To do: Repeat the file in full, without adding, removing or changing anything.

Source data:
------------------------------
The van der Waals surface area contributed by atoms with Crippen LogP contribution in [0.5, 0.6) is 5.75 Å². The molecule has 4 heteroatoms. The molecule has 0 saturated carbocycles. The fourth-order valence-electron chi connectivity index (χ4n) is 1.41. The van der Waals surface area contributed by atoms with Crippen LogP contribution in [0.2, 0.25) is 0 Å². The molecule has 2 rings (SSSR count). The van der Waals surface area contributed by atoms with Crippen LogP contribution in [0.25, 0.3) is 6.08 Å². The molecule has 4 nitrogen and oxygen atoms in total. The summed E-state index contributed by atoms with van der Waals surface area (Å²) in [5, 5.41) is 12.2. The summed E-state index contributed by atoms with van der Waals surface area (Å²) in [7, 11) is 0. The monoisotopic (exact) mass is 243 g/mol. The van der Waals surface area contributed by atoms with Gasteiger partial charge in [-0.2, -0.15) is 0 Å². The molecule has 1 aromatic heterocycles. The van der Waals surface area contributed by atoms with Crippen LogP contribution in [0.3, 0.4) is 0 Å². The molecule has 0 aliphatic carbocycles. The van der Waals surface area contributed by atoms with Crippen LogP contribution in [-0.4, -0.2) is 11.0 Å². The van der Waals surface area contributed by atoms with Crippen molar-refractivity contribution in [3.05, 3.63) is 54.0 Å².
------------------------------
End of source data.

The van der Waals surface area contributed by atoms with Crippen LogP contribution in [0.5, 0.6) is 5.75 Å². The molecule has 4 heteroatoms. The molecule has 0 saturated carbocycles. The fourth-order valence-electron chi connectivity index (χ4n) is 1.41. The van der Waals surface area contributed by atoms with Crippen LogP contribution in [0.2, 0.25) is 0 Å². The molecule has 2 rings (SSSR count). The van der Waals surface area contributed by atoms with Crippen LogP contribution in [0.25, 0.3) is 6.08 Å². The molecule has 4 nitrogen and oxygen atoms in total. The summed E-state index contributed by atoms with van der Waals surface area (Å²) in [5, 5.41) is 12.2. The summed E-state index contributed by atoms with van der Waals surface area (Å²) in [7, 11) is 0. The monoisotopic (exact) mass is 243 g/mol. The van der Waals surface area contributed by atoms with Gasteiger partial charge in [-0.2, -0.15) is 0 Å². The molecule has 1 aromatic heterocycles. The van der Waals surface area contributed by atoms with Crippen LogP contribution in [0.3, 0.4) is 0 Å². The molecule has 0 aliphatic carbocycles. The van der Waals surface area contributed by atoms with Crippen LogP contribution in [-0.4, -0.2) is 11.0 Å². The van der Waals surface area contributed by atoms with Crippen molar-refractivity contribution in [3.05, 3.63) is 54.0 Å².